• Greater relaxation
  • Improved sleep
  • Lower stress levels
  • Decreased pain

Thai massage. Unlike a typical Western massage, which is soothing, Thai massage is active. It brings together muscle compression, stretching, pulling, and rocking. It also has a link to less intense pain in migraines. Consider it as part of an overall, self-care approach to migraine management -- but be sure to speak up if the treatment becomes uncomfortable.

Hot or cold stone therapy. Hot and cold therapy (think heating pads and ice packs) have long been used to relieve pain and discomfort. Hot or cold stone therapy achieves similar ends via heated or cooled, ultra-smooth stones.

Heat tends to induce relaxation, which is a key benefit of hot stone massage: a therapy in which warm stones are used along with the massage therapist’s hands. Studies show hot stone massage can promote better sleep long after you’ve left the treatment room.

Cold stone therapy for migraines involves cooled, lightweight stones placed along your face and neck. The specific technique hasn’t been vetted in the scientific literature, but cold therapy for migraine and other pain has, with good results.

The Best Time to Get a Massage for Migraine

A regular massage therapy program may be the best way to lessen the impact of migraines on your life, but many people don’t have the time or funds. The next best thing? Massage therapy at the first sign of migraine -- or even during one.

If you catch it early enough, you may be able to prevent a full-blown attack, according to the AMTA. If your head’s already throbbing, research suggests massage therapy may put a stop to the pain.

How to Find the Right Therapist

Any well-trained massage therapist should be able to provide treatment that relaxes your body and mind. If you hope to see a massage therapist who has specific knowledge about the role of massage for migraine relief, you’ll need to do some research.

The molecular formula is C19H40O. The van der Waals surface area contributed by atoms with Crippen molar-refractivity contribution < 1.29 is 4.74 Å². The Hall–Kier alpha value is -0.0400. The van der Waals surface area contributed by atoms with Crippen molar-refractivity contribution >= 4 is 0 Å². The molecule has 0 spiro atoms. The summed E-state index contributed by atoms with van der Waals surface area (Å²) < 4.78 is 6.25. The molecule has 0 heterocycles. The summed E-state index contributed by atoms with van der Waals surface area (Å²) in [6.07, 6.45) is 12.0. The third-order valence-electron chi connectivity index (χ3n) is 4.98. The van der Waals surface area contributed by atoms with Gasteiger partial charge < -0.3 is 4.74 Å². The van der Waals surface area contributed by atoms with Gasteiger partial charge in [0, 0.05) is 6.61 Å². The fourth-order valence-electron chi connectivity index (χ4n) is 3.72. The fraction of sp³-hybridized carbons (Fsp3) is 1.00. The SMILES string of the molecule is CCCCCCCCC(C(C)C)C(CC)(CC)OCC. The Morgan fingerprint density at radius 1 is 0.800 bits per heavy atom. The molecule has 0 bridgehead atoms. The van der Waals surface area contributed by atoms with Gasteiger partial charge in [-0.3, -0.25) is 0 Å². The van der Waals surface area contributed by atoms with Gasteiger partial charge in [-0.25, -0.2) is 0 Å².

• You can search the AMTA’s website for a therapist near you. Use the search term “migraine,” in addition to your city.
  • On your own or through your health care provider, find a headache center near you that offers massage.
  • Before you book a massage, ask if the therapist has taken a continuing education course on massage for migraines, which offers education about migraines and the appropriate types of massage to ease migraine pain.

You can also be your own massage therapist. Ask your headache doctor or a trusted massage therapist for tips on technique. And don’t forget the ancient practice of acupressure, which has a long history of use for easing pain and headaches. Use your right thumb and forefinger to squeeze the fleshy tissue at the base of your left thumb and forefinger. Press down and massage the area for 5 minutes, and then switch hands.

Show Sources

SOURCES:

Journal of Headache and Pain: “Manual Therapies for Migraine: A Systematic Review.”

Headache: “The American Headache Society Consensus Statement: Update on integrating new migraine treatments into clinical practice.”

International Journal of Therapeutic Massage and Bodywork: “Reduction of current migraine headache pain following neck massage and spinal manipulation.”

American Migraine Foundation: “Top  10 Migraine Triggers and How to Deal with Them.”

International Journal of Neuroscience: “Migraine Headaches are Reduced by Massage Therapy.”

Annals of Behavioral Medicine: “A randomized, controlled trial of massage therapy as a treatment for migraine.”

European Neurology: “Lavender essential oil in the treatment of migraine headache: a placebo-controlled clinical trial.”

The Clinical Journal of Pain: “Myofascial trigger point-focused head and neck massage for recurrent tension-type headache: a randomized, placebo-controlled clinical trial.”

NeuroRehabilitation: “Migraine responds better to a combination of medical therapy and trigger point management than routine medical therapy alone.”

Mayo Clinic: “What is Reflexology?”

American Massage Therapy Association: “Helping Clients Manage Migraine,” “Tackling Migraines Head-On,” “Cold Stone Therapy.”

Journal of Research in Medical Sciences: “Impact of hot stone massage therapy on sleep quality in patients on maintenance hemodialysis: A randomized controlled trial.”

Postgraduate Medicine: “Cold as an adjunctive therapy for headache.”

American Journal of Public Health: “Massage Therapy and Frequency of Chronic Tension Headaches.”

Memorial Sloan Kettering Cancer Center: “Acupressure for Pain and Headaches.”

Sleep.org: “Massage and Sleep.”

Medline Plus: “Propranolol (Cardiovascular),” “Topiramate.”